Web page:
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INTRODUCTION Word Association Test was originally known as FREE ASSOCIATION TEST. Galton introduced the first word-association test to psychology. He used a list of 75 stimulus words with which he read and noted his responses. His responses to the words had a tendency to remain alike and they were typically taken from his childhood experiences. This prompted future studies by prominent psychologist such as Freud in the area of psychoanalysis dealing with the unconscious mind and free association.

Wundt and J. Mac-Cattel subsequently introduced it into the psychological laboratory, where it was adopted to many uses. The early experimental psychologist as well as the first mental tester, saw in each association test, a tool for the exploration of thinking process.

This technique, was then developed by Carl Jung to explore complexes in the personal unconscious. Jung came to recognize the existence of groups of thoughts, feelings, memories, and perceptions, organized around a central theme, that he termed psychological complexes.

Jung introduced significant innovations to this method. In addition to the cognitive dimensions, he emphasized the emotional aspects involved. He noted that the words to which subjects offered unusual responses were connected with themes having an emotional impact on them.

He found that clusters of ideas, images, and words loaded with much affect (positive or negative) interfered with the ego (as the coordinating agency) by producing unusual responses. He called these clusters complexes.

These contributed to the development of his theories about shared unconscious in subjects, for example, the archetypes.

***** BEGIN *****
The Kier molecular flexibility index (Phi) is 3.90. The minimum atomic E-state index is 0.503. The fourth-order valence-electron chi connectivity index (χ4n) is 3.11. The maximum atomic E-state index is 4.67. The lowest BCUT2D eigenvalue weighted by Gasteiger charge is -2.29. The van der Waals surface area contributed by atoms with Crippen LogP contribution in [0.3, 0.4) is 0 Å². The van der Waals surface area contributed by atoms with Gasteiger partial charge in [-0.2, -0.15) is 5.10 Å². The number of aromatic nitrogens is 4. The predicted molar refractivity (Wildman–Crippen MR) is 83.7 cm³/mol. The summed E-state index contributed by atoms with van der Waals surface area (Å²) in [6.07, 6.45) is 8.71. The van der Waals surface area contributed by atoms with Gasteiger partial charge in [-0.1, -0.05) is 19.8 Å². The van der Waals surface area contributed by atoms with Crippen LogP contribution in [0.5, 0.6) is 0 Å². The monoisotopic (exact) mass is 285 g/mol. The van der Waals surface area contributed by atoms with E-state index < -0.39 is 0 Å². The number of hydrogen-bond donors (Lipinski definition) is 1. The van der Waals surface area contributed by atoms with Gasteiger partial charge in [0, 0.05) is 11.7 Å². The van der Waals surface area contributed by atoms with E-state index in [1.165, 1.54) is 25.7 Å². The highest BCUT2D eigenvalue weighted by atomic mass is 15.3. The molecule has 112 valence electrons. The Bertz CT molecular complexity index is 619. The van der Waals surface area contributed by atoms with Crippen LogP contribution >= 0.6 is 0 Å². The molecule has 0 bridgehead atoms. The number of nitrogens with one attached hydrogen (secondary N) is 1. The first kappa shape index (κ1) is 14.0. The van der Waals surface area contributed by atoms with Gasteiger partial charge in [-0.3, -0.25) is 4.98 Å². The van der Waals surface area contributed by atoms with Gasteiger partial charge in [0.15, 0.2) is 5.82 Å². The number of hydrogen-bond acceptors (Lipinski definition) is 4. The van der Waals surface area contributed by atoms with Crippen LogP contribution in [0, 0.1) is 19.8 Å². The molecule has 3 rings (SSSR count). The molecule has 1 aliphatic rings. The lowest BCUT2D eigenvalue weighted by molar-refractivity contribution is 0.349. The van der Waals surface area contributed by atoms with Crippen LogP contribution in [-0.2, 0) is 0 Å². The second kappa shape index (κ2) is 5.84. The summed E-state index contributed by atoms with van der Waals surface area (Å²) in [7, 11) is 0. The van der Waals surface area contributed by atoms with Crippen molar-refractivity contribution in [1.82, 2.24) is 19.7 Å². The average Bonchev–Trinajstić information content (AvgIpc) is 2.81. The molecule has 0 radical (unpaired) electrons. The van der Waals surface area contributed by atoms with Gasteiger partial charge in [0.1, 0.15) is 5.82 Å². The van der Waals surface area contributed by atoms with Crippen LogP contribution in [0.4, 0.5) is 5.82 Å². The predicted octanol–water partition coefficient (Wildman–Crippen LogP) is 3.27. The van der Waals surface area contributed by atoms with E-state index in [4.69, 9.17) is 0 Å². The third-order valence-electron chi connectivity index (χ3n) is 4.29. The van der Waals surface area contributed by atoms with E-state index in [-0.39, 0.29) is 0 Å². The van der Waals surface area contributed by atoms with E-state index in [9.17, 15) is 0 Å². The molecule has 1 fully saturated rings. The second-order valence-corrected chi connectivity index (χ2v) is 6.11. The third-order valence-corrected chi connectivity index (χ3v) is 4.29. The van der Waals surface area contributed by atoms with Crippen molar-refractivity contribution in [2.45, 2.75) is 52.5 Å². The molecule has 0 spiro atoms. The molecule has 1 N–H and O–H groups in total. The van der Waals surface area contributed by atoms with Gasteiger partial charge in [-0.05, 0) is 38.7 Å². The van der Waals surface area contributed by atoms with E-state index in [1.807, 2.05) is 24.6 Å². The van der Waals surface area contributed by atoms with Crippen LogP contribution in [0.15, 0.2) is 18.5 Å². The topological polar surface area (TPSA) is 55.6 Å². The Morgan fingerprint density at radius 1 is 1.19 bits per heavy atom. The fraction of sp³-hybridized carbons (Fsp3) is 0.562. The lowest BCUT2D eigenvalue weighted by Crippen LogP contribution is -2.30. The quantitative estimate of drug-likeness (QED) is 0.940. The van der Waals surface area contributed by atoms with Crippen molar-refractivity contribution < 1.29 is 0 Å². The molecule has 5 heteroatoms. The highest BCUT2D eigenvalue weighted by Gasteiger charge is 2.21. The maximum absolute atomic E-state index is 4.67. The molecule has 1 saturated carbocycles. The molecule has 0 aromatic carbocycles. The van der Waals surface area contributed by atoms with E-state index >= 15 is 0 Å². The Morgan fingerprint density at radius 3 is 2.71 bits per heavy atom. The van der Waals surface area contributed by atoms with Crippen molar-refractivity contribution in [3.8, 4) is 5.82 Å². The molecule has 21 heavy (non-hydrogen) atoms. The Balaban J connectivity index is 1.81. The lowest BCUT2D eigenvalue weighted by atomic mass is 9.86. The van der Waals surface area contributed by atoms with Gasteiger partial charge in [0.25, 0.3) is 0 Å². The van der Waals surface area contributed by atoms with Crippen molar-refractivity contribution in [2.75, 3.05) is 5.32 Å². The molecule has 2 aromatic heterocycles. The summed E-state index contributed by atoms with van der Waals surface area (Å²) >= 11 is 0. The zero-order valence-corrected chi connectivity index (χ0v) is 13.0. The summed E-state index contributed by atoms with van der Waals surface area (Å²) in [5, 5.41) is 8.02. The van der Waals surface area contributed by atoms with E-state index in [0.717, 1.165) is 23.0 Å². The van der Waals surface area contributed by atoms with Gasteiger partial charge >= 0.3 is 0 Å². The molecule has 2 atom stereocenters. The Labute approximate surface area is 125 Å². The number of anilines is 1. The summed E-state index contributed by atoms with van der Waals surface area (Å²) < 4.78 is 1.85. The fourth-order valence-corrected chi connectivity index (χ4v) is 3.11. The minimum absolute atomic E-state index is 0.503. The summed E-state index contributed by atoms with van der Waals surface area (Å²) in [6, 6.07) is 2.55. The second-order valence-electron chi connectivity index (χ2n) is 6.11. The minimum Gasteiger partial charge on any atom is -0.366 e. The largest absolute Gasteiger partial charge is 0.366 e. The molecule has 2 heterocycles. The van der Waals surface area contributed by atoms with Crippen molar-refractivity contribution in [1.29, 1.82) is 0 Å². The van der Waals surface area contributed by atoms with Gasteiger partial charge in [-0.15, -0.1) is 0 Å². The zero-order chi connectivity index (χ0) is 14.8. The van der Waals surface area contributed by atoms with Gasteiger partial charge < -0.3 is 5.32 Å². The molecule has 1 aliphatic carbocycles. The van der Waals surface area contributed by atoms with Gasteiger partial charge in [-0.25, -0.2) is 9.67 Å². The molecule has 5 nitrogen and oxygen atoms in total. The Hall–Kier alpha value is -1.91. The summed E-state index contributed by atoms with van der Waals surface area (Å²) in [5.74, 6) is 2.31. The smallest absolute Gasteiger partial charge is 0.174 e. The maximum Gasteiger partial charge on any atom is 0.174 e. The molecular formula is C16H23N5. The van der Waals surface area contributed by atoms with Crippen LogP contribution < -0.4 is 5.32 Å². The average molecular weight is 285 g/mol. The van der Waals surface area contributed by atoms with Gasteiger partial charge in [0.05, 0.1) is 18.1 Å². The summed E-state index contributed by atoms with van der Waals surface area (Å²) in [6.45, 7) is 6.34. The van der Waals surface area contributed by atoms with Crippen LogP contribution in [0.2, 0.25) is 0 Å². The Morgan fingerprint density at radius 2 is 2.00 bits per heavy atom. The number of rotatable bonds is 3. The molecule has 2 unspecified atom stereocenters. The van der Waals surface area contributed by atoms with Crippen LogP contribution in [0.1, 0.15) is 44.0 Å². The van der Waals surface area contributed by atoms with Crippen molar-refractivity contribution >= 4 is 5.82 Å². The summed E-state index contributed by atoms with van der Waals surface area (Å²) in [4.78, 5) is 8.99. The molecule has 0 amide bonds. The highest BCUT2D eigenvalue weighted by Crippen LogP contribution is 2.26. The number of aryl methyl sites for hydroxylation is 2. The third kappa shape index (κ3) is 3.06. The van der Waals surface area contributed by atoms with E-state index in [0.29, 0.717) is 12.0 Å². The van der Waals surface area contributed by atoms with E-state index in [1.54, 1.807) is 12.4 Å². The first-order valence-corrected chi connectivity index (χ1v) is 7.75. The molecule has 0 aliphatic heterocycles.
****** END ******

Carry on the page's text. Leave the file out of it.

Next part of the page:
Word association testing has been used extensively in psychology to assess the personality of the test subjects. Projective techniques, of which word association is a type, typically present respondents with an ambiguous stimulus and ask them to disambiguate this stimulus.

The underlying principle behind most projective techniques is that respondents project aspects of their own personalities in the process of disambiguating test stimuli. The interpreter of the projective technique can thus examine answers to these stimuli for insights into the respondents personality dispositions


This a) Aid in detecting impairment of thought processes.

b) Suggest areas of significant internal conflict.


The Word Association Test has been developed to fill the need for a test that can be easily and "objectively" graded, that can sample broadly the content of a course, that can be readily prepared and that avoids the multiple choice format.

The format of the test is straightforward: Stimulus terms-key words-are chosen from the material on which a class is to be tested. Examinees are given the opportunity to demonstrate their familiarity and grasp of each term by responding to it appropriately. The stimulus terms selected are arrayed vertically; the number of responses required is chosen by the examiner.


A series of disconnected words are presented to individual and is asked to respond by giving the first word that comes to mind. There is no time limit.


Following are some kinds of association disturbances: Blocking: offering no reaction word. Object naming: naming objects in the examiners office. Definition: a multiword definition of the stimulus word.

Attempted definition: subjects inclined to offer definition sometimes, in their haste, offer poor ones (Rug- To walk on). Repetition: of the stimulus word (Door Door). Partial repetition: the stimulus word is included in, or part of it constitutes the reaction (Boyfriend) Boy; Taxi.

Clang association: where no sense or relationship can be established. Thus Door-Lock is not considered a clang association, while Man-Can is so considered. Phrase completion: the reaction complete a word or phrase, of which the stimulus word is a part, usually the first part. Such as from Table-Cloth & Fire.